It’s hard to untangle the precise impact of Trump’s rhetoric on this anxiety and hostility. Social scientists who study the link between speech and violence told me that determining whether a politician’s words directly caused an attack like the one in El Paso is a bit of an intractable problem. Susan Benesch, the executive director of the Dangerous Speech Project, a research group working on the links between inflammatory rhetoric and intergroup violence, told me that it’s not really possible to draw a direct line between anything someone hears or reads and a particular action. “Often the person who carried out the act doesn’t know exactly why they did something,” she said.
But there is evidence that particular kinds of rhetoric like Trump’s may spur prejudice and aggressive behavior, particularly among people who were already predisposed to hostility or extremism. For example, Nathan Kalmoe, a professor of political communication at Louisiana State University, found that exposure to mildly violent political metaphors increased support for political violence among people with aggressive personalities. And several other studies have also found that Trump’s rhetoric can increase prejudice against the groups he has targeted or make people more likely to express prejudice against those groups. These findings don’t indicate that this problem is widespread. (Other studies have actually found that white people, on average, say they’re less prejudiced now.) Instead, Trump may have encouraged people who were already prone to racism or aggression to say or do things they wouldn’t have before.
The way this works, several experts told me, is that inflammatory rhetoric can simultaneously dehumanize the groups it targets and paint them as a menacing force. Calling immigrants “invaders,” “thugs” or “animals” may encourage people who were already predisposed to aggressive or prejudiced behavior to see immigrants as a dangerous threat and make it easier to contemplate violence against them.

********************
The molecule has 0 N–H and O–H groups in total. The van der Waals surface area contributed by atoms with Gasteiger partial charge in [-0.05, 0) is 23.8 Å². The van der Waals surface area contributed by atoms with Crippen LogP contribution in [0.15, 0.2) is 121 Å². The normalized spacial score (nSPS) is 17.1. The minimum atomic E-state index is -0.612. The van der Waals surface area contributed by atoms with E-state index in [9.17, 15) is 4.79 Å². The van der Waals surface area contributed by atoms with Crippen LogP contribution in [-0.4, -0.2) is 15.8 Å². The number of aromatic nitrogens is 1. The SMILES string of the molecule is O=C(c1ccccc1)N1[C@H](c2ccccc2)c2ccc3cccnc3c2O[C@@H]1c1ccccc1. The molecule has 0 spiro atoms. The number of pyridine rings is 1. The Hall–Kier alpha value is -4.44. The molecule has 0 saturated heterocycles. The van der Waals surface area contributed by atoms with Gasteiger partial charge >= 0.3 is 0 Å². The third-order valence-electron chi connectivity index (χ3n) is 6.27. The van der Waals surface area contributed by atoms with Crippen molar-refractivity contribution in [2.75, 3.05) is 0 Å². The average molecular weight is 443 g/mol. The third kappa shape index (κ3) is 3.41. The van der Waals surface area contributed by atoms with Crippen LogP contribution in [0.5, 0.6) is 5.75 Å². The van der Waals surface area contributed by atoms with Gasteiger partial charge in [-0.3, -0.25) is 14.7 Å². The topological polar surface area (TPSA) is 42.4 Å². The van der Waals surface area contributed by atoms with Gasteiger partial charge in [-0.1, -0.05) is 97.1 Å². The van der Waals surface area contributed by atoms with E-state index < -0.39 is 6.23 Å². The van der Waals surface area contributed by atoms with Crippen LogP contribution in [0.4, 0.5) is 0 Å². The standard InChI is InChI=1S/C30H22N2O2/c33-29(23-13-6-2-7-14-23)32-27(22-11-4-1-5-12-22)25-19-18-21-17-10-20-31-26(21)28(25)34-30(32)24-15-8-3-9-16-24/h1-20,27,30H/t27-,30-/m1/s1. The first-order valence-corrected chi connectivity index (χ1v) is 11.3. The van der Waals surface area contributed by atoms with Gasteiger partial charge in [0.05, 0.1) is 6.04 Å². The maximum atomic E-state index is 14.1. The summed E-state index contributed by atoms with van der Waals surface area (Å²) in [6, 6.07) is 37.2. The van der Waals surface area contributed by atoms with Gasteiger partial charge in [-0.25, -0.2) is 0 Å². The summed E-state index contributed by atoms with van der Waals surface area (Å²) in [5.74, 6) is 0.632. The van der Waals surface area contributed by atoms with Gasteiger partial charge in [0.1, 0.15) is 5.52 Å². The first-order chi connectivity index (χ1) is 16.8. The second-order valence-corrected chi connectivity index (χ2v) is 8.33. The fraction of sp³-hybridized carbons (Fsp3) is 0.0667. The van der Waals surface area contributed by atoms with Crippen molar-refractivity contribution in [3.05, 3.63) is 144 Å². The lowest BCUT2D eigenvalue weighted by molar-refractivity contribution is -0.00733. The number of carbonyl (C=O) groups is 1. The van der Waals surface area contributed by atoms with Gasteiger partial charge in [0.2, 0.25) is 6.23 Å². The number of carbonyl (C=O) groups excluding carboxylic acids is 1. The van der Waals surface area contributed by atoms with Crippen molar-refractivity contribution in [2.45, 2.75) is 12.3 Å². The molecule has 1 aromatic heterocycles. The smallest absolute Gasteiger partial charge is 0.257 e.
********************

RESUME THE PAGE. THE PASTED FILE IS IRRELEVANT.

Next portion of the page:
The nexus between Trump’s rhetoric and an act of violence is unusually clear in the case of the El Paso shooting, too. A screed allegedly written by the shooter echoed Trump’s frequent talk of an “invasion” of immigrants. And while the suspect did claim that he held these ideas before Trump entered the political scene, Kalmoe said that’s consistent with the way that political rhetoric can work in the world. Inflammatory language from the president might not persuade more people to adopt racist views, but it can make preexisting prejudices feel more urgent and pressing. “Racist rhetoric falsely alleging an invading subhuman horde signals an all-hands-on-deck emergency, demanding immediate action from people who already hate immigrants,” Kalmoe wrote in an email.
More research has suggested that Trump’s language may be at least partially fueling a broader rise in hate speech and hate crimes. One study found that hate crimes spiked dramatically after the 2016 election, to a level dwarfed only by the aftermath of the 9/11 attacks, while another found that counties that hosted a Trump rally saw a significant increase in hate crimes. And other researchers found that Trump’s tweets about Islam-related topics were highly correlated with hate crimes against Muslims.
To be clear, the relationship between Trump’s rhetoric and hate crimes isn’t clear-cut, said Griffin Edwards, an economist at the University of Alabama at Birmingham and a co-author of one of the studies. But, he added, “it’s very plausible that Trump’s language validated and encouraged a new wave of aggressive and violent behavior.” And all of these findings can help explain why Latino and immigrant communities are feeling insecure — and how Trump’s rhetoric might have been contributing, even before the El Paso shooting.
Amelia Thomson-DeVeaux is a senior writer for FiveThirtyEight. @ameliatd